Frank Stuart Flint (19 December 1885 - 28 February 1960) was an English poet and translator who was a prominent member of the Imagist group. Ford Madox Ford called him "one of the greatest men and one of the beautiful spirits of the country".
Flint was a British poet and poetry reviewer with an unusual gift for language. A self-educated man born in Islington, London, Flint left school at 13 and worked in various capacities before beginning his long and distinguished career in the Civil Service in 1904. He published a book on French poets , starting in 1908 and by 1910, his intensive private study had gained him recognition as one of Britain's most highly informed authorities on modern French poetry. His first collection of poems, In the Net of the Stars (1909), consisted mainly of conventional love lyrics.
Flint is mostly known for his participation in the "School of Images" with Ezra Pound and T. E. Hulme in 1909, of which he gave an account in the "Poetry Review" in 1909, and which was to serve as the theoretical basis for the later Imagist movement (1913). His subsequent association with Ezra Pound and T. E. Hulme, together with his deepening knowledge of innovative French poetic techniques, radically affected his poetry's development.
Glenn Hughes reports Flint 'claiming to inventing the open verse form 'unrimed cadence', by cutting away all personal emotion, where symbolism was barely suggested, but instead shortened and hardened, and where meter was supplanted by cadence'. Hughes explaining Flint's form is best understood 'by comparing his poem ' A Swan Song'(Published in 1909 and later by Pound in 1914 in 'Des Imagistes') and, his later 'cadenced ' version thereof, ' The Swan', a poem so devoid of superfluities and cliches, to achieve that perfect chiseled beauty which is the essence of classical art' 
In 1916 Flint was described as having ' the gift of artistic courage clothed in beauty which will help build the poetry of the future'. Flint himself, considered his 'cadenced' form to be a reversion to the real tradition of the English poetry of Cynewulf in the 'Riddle, The Nightingale'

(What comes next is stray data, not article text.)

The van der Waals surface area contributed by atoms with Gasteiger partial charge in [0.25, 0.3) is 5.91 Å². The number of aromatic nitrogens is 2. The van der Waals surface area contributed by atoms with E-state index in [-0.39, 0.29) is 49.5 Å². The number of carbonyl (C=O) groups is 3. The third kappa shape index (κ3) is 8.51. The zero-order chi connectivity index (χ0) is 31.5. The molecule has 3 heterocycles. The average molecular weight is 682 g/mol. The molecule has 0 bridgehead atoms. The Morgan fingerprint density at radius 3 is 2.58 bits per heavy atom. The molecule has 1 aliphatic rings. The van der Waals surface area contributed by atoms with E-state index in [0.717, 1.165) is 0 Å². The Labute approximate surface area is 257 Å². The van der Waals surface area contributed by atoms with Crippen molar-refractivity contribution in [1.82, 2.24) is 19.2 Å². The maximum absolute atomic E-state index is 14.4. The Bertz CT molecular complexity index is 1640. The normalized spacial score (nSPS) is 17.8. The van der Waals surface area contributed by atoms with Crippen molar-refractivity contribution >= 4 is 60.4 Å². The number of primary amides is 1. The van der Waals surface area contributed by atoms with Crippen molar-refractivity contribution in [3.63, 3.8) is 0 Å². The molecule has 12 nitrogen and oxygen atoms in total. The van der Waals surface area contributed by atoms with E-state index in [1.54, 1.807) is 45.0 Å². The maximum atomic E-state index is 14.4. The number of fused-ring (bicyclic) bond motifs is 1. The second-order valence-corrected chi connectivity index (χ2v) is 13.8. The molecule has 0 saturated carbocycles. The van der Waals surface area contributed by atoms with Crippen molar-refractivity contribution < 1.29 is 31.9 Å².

Earlier Flint had published a series of articles on contemporary French poets (1912) that much influenced his contemporaries. In 1914 he was included by Pound in Des Imagistes. He entered into a short-lived dispute with Pound as to each one's relative contribution to the Imagist movement.
During the 1930s Flint was among a number of poets who moved away from poetry and towards economics, working for the Statistics Division of the Ministry of Labour  writing that "[t]he proper study of mankind is, for the time being, economics". Flint would go on to publish an article entitled The Plain Man and Economics in The Criterion in 1937. He became a leading spokesman for Imagism and exemplified its methods in the concentration and clarity displayed by much of the work in Cadences (1915). Otherworld, his third and last collection, was published in 1920, its lengthy title poem responding to the desolation of the First World War in its meditations on more viable modes of existence. For some years after he ceased publishing poetry, Flint continued to contribute influential articles to the Times Literary Supplement and The Criterion. He was also a prolific translator of prose works and poetry by French, German, and classical authors.
With the exception of some short works arising from his activities as a civil servant, he ceased writing for publication entirely in the early 1930s.